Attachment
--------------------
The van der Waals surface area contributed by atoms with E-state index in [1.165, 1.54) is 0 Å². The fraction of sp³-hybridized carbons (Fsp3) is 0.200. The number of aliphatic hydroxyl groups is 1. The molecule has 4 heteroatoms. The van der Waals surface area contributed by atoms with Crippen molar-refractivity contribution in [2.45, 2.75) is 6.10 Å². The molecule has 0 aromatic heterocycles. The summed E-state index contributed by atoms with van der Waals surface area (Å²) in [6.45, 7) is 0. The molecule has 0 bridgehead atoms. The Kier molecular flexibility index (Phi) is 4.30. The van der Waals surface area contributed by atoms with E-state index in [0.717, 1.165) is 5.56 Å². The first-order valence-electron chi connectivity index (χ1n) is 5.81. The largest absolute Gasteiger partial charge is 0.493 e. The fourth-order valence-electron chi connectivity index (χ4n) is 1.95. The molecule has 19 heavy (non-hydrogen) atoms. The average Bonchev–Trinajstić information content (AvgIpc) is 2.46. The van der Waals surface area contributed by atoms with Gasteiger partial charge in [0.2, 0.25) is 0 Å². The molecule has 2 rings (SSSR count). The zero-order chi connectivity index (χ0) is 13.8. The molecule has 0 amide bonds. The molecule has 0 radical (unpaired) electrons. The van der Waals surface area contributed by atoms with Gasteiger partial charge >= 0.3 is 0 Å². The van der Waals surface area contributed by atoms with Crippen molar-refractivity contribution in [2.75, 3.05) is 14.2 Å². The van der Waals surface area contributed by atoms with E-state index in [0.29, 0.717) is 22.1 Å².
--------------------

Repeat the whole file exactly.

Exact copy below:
The van der Waals surface area contributed by atoms with E-state index in [1.165, 1.54) is 0 Å². The fraction of sp³-hybridized carbons (Fsp3) is 0.200. The number of aliphatic hydroxyl groups is 1. The molecule has 4 heteroatoms. The van der Waals surface area contributed by atoms with Crippen molar-refractivity contribution in [2.45, 2.75) is 6.10 Å². The molecule has 0 aromatic heterocycles. The summed E-state index contributed by atoms with van der Waals surface area (Å²) in [6.45, 7) is 0. The molecule has 0 bridgehead atoms. The Kier molecular flexibility index (Phi) is 4.30. The van der Waals surface area contributed by atoms with E-state index in [0.717, 1.165) is 5.56 Å². The first-order valence-electron chi connectivity index (χ1n) is 5.81. The largest absolute Gasteiger partial charge is 0.493 e. The fourth-order valence-electron chi connectivity index (χ4n) is 1.95. The molecule has 19 heavy (non-hydrogen) atoms. The average Bonchev–Trinajstić information content (AvgIpc) is 2.46. The van der Waals surface area contributed by atoms with Gasteiger partial charge in [0.2, 0.25) is 0 Å². The molecule has 2 rings (SSSR count). The zero-order chi connectivity index (χ0) is 13.8. The molecule has 0 amide bonds. The molecule has 0 radical (unpaired) electrons. The van der Waals surface area contributed by atoms with Gasteiger partial charge >= 0.3 is 0 Å². The van der Waals surface area contributed by atoms with Crippen molar-refractivity contribution in [2.75, 3.05) is 14.2 Å². The van der Waals surface area contributed by atoms with E-state index in [0.29, 0.717) is 22.1 Å².